Top Site FAQs

(Frequently Asked Questions)

Q1. What did Lieutenant Colonel Joseph Bailey do after the war?


After the Red River Campaign, Joseph Bailey was promoted to the position of colonel of the 4th Wisconsin Cavalry. He soon had other commands in the Gulf Coast region until the war's end. After the war, Bailey moved with his family to Vernon County, Missouri, where he became sheriff. On March 21, 1867, Joseph Bailey was killed by two prisoners he had arrested. Within weeks of his passing, Bailey received the brevet grade of Major General of Volunteers. General Bailey was buried with honors and now rests at Evergreen Cemetery in Fort Riley, Kansas.


Q2. What did Rear Admiral David D. Porter do after the war?


Following the Red River Campaign, Porter was sent to the Atlantic Coast where he commanded the North Atlantic Squadron. Later, he was the superintendent of the Naval Academy in Annapolis. After earning the title of Admiral, the second man in the U.S. Navy to do so, Porter devoted his energies to reforming the Navy. He eventually retired from service and passed away on February 13, 1891.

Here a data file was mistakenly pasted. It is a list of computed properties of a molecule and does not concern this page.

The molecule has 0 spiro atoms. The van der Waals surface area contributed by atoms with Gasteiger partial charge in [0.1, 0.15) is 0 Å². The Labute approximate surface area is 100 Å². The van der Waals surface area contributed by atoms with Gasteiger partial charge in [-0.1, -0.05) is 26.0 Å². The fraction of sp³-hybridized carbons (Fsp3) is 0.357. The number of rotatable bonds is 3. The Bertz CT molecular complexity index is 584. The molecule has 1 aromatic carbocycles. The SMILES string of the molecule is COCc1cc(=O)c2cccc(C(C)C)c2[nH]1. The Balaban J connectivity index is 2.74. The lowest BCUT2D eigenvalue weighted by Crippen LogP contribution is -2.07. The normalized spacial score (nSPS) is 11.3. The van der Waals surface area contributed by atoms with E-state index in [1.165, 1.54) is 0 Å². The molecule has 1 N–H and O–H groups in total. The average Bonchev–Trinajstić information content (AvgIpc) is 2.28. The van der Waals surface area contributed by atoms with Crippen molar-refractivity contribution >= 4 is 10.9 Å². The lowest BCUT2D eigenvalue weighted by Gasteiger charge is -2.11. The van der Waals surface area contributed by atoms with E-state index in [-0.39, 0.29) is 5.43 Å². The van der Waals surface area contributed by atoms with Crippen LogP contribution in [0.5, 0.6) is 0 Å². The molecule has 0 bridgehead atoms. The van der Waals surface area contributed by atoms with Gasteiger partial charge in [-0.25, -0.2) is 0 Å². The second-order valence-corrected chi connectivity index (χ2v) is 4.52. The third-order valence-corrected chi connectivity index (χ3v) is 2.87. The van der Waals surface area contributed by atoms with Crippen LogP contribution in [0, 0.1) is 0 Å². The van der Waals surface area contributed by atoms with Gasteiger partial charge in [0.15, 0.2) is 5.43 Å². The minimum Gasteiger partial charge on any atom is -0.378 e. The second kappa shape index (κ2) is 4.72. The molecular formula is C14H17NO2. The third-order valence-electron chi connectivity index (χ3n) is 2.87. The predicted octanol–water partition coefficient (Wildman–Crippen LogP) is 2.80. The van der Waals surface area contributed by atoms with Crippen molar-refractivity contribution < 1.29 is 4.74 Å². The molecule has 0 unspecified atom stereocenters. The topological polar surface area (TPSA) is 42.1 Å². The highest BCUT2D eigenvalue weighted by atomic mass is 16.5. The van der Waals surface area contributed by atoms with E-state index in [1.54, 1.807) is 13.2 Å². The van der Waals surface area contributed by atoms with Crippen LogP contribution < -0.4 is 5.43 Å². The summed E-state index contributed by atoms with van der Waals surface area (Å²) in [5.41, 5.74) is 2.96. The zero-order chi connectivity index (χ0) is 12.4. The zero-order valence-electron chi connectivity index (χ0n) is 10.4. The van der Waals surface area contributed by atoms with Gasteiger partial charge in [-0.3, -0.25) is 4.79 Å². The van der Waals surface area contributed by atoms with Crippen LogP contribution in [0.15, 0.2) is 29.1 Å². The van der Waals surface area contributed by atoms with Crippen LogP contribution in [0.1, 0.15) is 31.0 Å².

Q3. What did Major General Nathaniel P. Banks do after the war?


General Banks suffered great humiliation after the failure of the Red River Campaign. Though he tried to assist in the reconstruction of Louisiana, he was largely ineffective due to political divisions in New Orleans. He resigned from the Army in 1865 and returned to Massachusetts, where he was from. Banks served in the U.S. Congress, where he promoted women’s suffrage, the Alaska Purchase and Manifest Destiny. He was, however, also involved in several financial scandals. Banks died on September 1, 1894.


Q4. What did Major General Richard Taylor do after the war?


Soon after the Red River Campaign ended, General Taylor was recognized by the Confederate Congress for defeating Banks. He was promoted to Lieutenant General, and was later given command of the Departments of Alabama and Mississippi. He surrendered his post to Union forces in May of 1865. After the war, Taylor was involved in politics and later wrote a book recounting his role in the war and reconstruction. Lt. General Taylor passed away in New York on April 18, 1879. His body was returned to New Orleans for burial.


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